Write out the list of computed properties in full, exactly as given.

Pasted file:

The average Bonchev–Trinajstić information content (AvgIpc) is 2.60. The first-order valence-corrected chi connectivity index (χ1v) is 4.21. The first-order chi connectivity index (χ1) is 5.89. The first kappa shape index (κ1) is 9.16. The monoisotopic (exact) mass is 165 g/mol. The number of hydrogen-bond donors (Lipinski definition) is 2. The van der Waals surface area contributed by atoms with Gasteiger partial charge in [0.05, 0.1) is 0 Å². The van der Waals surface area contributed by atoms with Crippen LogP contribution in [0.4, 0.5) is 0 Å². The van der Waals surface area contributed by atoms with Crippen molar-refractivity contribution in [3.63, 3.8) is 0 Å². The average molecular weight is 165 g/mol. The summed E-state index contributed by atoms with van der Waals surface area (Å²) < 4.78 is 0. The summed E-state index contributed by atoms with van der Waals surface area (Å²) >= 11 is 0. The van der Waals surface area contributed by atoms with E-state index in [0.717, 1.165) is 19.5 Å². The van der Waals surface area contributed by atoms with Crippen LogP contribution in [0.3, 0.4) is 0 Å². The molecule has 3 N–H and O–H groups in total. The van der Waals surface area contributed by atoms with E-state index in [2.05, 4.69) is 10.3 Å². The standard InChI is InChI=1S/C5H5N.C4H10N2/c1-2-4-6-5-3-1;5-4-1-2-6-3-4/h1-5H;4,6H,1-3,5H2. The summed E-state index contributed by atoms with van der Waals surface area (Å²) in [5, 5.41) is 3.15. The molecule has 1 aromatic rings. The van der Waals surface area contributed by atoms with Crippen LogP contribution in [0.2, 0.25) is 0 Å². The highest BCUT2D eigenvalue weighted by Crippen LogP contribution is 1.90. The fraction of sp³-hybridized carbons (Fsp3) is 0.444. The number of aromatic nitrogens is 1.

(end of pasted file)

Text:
The average Bonchev–Trinajstić information content (AvgIpc) is 2.60. The first-order valence-corrected chi connectivity index (χ1v) is 4.21. The first-order chi connectivity index (χ1) is 5.89. The first kappa shape index (κ1) is 9.16. The monoisotopic (exact) mass is 165 g/mol. The number of hydrogen-bond donors (Lipinski definition) is 2. The van der Waals surface area contributed by atoms with Gasteiger partial charge in [0.05, 0.1) is 0 Å². The van der Waals surface area contributed by atoms with Crippen LogP contribution in [0.4, 0.5) is 0 Å². The van der Waals surface area contributed by atoms with Crippen molar-refractivity contribution in [3.63, 3.8) is 0 Å². The average molecular weight is 165 g/mol. The summed E-state index contributed by atoms with van der Waals surface area (Å²) < 4.78 is 0. The summed E-state index contributed by atoms with van der Waals surface area (Å²) >= 11 is 0. The van der Waals surface area contributed by atoms with E-state index in [0.717, 1.165) is 19.5 Å². The van der Waals surface area contributed by atoms with Crippen LogP contribution in [0.3, 0.4) is 0 Å². The molecule has 3 N–H and O–H groups in total. The van der Waals surface area contributed by atoms with E-state index in [2.05, 4.69) is 10.3 Å². The standard InChI is InChI=1S/C5H5N.C4H10N2/c1-2-4-6-5-3-1;5-4-1-2-6-3-4/h1-5H;4,6H,1-3,5H2. The summed E-state index contributed by atoms with van der Waals surface area (Å²) in [5, 5.41) is 3.15. The molecule has 1 aromatic rings. The van der Waals surface area contributed by atoms with Crippen LogP contribution in [0.2, 0.25) is 0 Å². The highest BCUT2D eigenvalue weighted by Crippen LogP contribution is 1.90. The fraction of sp³-hybridized carbons (Fsp3) is 0.444. The number of aromatic nitrogens is 1.